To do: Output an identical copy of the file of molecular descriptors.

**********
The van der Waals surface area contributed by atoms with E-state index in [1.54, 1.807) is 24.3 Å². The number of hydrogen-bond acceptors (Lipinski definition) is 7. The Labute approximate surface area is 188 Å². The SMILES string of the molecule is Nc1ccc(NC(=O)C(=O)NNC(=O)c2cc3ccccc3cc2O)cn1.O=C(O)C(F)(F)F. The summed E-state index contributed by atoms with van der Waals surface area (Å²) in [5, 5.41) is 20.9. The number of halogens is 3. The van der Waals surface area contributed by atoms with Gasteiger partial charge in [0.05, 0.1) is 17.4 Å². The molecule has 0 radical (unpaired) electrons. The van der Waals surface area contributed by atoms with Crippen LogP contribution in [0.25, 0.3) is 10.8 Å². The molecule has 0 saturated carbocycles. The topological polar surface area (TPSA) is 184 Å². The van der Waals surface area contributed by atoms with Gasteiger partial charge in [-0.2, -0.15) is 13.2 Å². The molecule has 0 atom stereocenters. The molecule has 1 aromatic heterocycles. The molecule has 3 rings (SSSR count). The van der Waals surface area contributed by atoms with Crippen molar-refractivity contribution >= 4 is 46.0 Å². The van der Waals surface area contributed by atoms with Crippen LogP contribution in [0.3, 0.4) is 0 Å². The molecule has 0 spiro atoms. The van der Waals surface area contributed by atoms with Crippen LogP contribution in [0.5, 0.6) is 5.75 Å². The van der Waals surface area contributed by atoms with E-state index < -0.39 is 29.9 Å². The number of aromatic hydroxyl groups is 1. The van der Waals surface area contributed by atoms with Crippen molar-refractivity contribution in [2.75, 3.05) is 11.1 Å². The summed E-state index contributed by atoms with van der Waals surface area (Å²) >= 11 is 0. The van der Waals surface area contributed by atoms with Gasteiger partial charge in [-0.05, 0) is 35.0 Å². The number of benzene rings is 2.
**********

The van der Waals surface area contributed by atoms with E-state index in [1.54, 1.807) is 24.3 Å². The number of hydrogen-bond acceptors (Lipinski definition) is 7. The Labute approximate surface area is 188 Å². The SMILES string of the molecule is Nc1ccc(NC(=O)C(=O)NNC(=O)c2cc3ccccc3cc2O)cn1.O=C(O)C(F)(F)F. The summed E-state index contributed by atoms with van der Waals surface area (Å²) in [5, 5.41) is 20.9. The number of halogens is 3. The van der Waals surface area contributed by atoms with Gasteiger partial charge in [0.05, 0.1) is 17.4 Å². The molecule has 0 radical (unpaired) electrons. The van der Waals surface area contributed by atoms with Crippen LogP contribution in [0.25, 0.3) is 10.8 Å². The molecule has 0 saturated carbocycles. The topological polar surface area (TPSA) is 184 Å². The van der Waals surface area contributed by atoms with Gasteiger partial charge in [-0.2, -0.15) is 13.2 Å². The molecule has 0 atom stereocenters. The molecule has 1 aromatic heterocycles. The molecule has 3 rings (SSSR count). The van der Waals surface area contributed by atoms with Crippen molar-refractivity contribution >= 4 is 46.0 Å². The van der Waals surface area contributed by atoms with Crippen LogP contribution in [0.3, 0.4) is 0 Å². The molecule has 0 spiro atoms. The van der Waals surface area contributed by atoms with Crippen LogP contribution in [0.5, 0.6) is 5.75 Å². The van der Waals surface area contributed by atoms with E-state index < -0.39 is 29.9 Å². The number of aromatic hydroxyl groups is 1. The van der Waals surface area contributed by atoms with Crippen molar-refractivity contribution in [2.75, 3.05) is 11.1 Å². The summed E-state index contributed by atoms with van der Waals surface area (Å²) >= 11 is 0. The van der Waals surface area contributed by atoms with Gasteiger partial charge in [-0.05, 0) is 35.0 Å². The number of benzene rings is 2.